Writers should share experiences

  • How many sales do you make a day, a week, a year?
  • What do you charge for your book?
  • Should you give your e-book away free?
  • Where do Kindle and other e-book users hang out?
  • How do we get in touch with them and get them to buy our books?
  • Do we utilise all media to its full potential?
  • Should self-publishers/Indies be grouping together to sell as a collective?
  • Do you need to be playing the long-game?
  • Should we be sharing more or is selfishness a necessity in online marketing?
  • Are we really on the brink of a publishing revolution or is it just all pie in the sky?

There’s an oft used but badly implemented process across similar businesses, particularly in places like the NHS, Universities and the Public Sector. And that is sharing best practice. I know a lot of you do this already and the stuff you put up is really helpful to the rest of us.

But some of you, well you just don’t get it.

For those of you who don’t know, sharing best practice is: letting other people know what works and what doesn’t. It allows a collective of similar interests to give the best service they can to their customers based on everyone’s experience…aka it’s giving away what you know.

As individual writers, unless we strike it lucky, we’re a bunch of pie munching failures who sit at our computers typing away most of the day, staring gloomily into the muse-o-sphere, creating our strange worlds and hoping for the impossible.

If we work together, if we share what we know, we can make this publishing revolution our own.

Publishers hate us

Let’s face it, they do. What’s more, they’re scared of us. We’re the zombies in the mall, the vampires slowly taking over the suburbs, the virus in the water system.

Now we seem to have destiny in our own hands, and these guys…well they can’t quite figure out what to do about it. If they could put a literary stake through our collective heart, they’d do it with a Van Helsing cry of triumph. You see we’re muddying the pool. We’re complicating things. We’re the fly in the ointment…God I just love those clichés.

So stop tweeting or blogging about what you had for supper. Start talking about the things that matter to us. Let us know your successes, but also let us know about your failures. Share best practice – tell us what works and what doesn’t.

SHARING works. With twitter and facebook and blogs we have a great environment to exploit the digital world. Publishers and agents will be pulling out their hair and I really don’t care. They’ve had their time.
Of course, I offer my sincere apologies to people who already do this and have been for some while.

I seen yah.

I know who you are.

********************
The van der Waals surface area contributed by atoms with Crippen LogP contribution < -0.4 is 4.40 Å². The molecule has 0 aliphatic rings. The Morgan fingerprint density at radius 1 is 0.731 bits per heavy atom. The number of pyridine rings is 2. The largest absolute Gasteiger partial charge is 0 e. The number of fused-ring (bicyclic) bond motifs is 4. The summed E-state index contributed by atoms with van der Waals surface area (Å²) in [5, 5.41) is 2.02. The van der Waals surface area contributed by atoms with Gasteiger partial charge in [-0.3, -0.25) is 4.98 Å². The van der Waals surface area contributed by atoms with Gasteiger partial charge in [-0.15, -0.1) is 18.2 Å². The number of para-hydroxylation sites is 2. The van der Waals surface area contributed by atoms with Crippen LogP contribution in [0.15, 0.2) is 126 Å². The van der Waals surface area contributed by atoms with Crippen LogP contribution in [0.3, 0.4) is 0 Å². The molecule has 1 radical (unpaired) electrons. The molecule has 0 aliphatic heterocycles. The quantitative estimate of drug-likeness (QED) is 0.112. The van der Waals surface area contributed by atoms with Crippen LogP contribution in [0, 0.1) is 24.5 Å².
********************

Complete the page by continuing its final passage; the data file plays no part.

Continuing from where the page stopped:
God bless your little creative cotton socks.

You’re pretty damn good. You deserve the chance to succeed.

And who’s to say, you can’t?

Be good to each other. Form your little networks and Indie Publishing thingies. But above all, share. Sharing is good. Don’t be afraid. Be confident in yourself as a writer and be benevolent enough to grant access to your own particular wisdom.

6 thoughts on “Writers should share experiences

  1. Yes, yes, yes! (forgive the ‘When Harry Met Sally’ moment). I try to share – but like you say – it’s a confidence thing a lot of the time. Who wants to listen to lil ol me? Thanks for kick up the bahookie. I do blog about how it is/was for me (amongst other things and I’ve just finished a series of articles for ezine ‘Words with Jam’ on getting started with writing. Maybe next it should be ‘going it alone’ publishing tips. I try to mix tweets – networking, personal engagement and writing stuff. Thanks for call to arms. Great post, again.

  2. Loads of people want to listen to you Anne, you have something to say

  3. Woahoa! Great post! I pulled my weight straight away and blogged my 15 do’s and don’ts on my blog. http://floatingrobes.blogspot.com/2011/01/this-is-how-i-do-it-pulling-our-self.html Thanks again!Marcel

  4. Good article on your site Marcel, thanks for the read.

  5. From a publisher gone blogging… I closed the printed edition of the small, local newspaper I’ve produced these past two years to publish exclusively online. The 32-page paper was free on the stands, except what we charged our advertisers and now I’m struggling with ways to get myself and my writers paid – hate to ask for subscriptions, but… Blogging is a new experience for me. As editor, I never had much time to do a lot of writing, unless it was to cover a last minute news story, as I was also laying the publication out in Quark, handling distribution, etc.. It’s amazing what I’ve learned from your posts just these past two days. Thank you so much.

  6. As long as you don’t take my word as gospel!!!! Thanks for the comment though

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